Thursday, August 03, 2006

Public Opinion Polls (Moral Equivalency's Ace) and Other Fallacies

Haroon Siddiqui toes the Toronto Star's editorial line exquisitely today in his piece entitled "Canadians reject government's 'principled' stand," wherein he blusters much and says nothing at all.

1) He begins--drawing heavily on the analysis of historian Desmond Morton--by framing Stephen Harper's support of Israel in terms of his (Harper's) "absolute dependency on U.S. trade." Quoting Morton, he says: "Mr. Harper has said, `Ready, aye, Ready,' in following the U.S. policy and offering full and complete support to Israel without any attempt at a moderate position to press for what Kofi Annan is talking about — that is, getting a ceasefire."

Now, Kofi Annan has been talking about a whole bunch of things, and it's a powerfully cynical statement about Canada's apparent tradition of neutrality to suggest that his is the moderate position we should be aligning ourselves with. But this is beside the point ... The unavoidable logic underlying Siddiqui's claim, via Professor Morton, is that the only possible reason for a consensus of opinion between the governments of the United States and Canada, ever, is economic self-interest. Which is, of course, a) a fallacy, given that we share a basic ethical groundwork as expressed in the common principle of our liberal democracies--so, anything short of a bulk of consensus in ethical matters (and Canada can offer little more of support in the world than the moral variety) would seem to be near impossible; and b) just too clunkily beside the point, given that it is Israel we are talking about, not the USA. As ever, the Star's hysterical anti-Americanism clouds its judgement to the point of obtuseness.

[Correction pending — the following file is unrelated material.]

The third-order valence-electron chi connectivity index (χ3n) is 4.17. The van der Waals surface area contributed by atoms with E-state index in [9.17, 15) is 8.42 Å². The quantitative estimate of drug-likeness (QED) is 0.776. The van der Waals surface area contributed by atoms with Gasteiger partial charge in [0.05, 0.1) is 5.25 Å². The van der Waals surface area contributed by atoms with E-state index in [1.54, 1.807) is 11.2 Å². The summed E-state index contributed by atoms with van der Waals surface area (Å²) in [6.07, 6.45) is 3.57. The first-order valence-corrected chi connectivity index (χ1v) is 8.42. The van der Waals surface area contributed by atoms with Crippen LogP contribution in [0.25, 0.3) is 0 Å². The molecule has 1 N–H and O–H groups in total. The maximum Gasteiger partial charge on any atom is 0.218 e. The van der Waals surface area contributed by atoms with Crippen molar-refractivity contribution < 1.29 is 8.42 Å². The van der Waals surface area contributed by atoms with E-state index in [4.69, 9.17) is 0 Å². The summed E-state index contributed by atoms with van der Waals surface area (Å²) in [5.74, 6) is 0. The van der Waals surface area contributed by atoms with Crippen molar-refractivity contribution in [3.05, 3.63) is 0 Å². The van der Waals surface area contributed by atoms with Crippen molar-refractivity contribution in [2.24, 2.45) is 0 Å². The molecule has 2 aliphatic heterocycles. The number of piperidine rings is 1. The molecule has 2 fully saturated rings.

2) Siddiqui then invests his argument against the PM's 'principled stand' with the favourite weapon of intellectually indefensible (or not decisively defensible) positions: public opinion polls. That is, the Strategic Counsel tells us that only 32% of Canadians support Harper's position. My question is: so what? At a rough guess I'd say that 68% of Canadians know diddly-squat about what's going on between Israel and Hezbollah right now, as they certainly know diddly-squat about Canada's role as "mediator and peacemaker in the Middle East." So it works out. Indeed, I think you'd be hard-pressed to find 10 people on Bloor St. in rush hour who could string together 3 loosely factual sentences defending the majority's apparent desire to "stay neutral." (Stay neutral! I just love this! The myth of Canada's historic neutrality persists in spite of the fact--that so many effing people have pointed-out--that it has never actually been neutral.)

3) He then quotes this prize platitude from Allan Gregg (Chairman of the aforementioned Strategic Counsel) addressing Canada's steady shift from its once pro-Israeli position to a recognition that: "there are no white hats in this conflict." (How cute, Mr. Gregg. Are there ever?) And while this may be true--leaving, for a moment, the issue of its triteness--I wonder if he could say the same about the number of black hats being worn at this little costume party and by whom.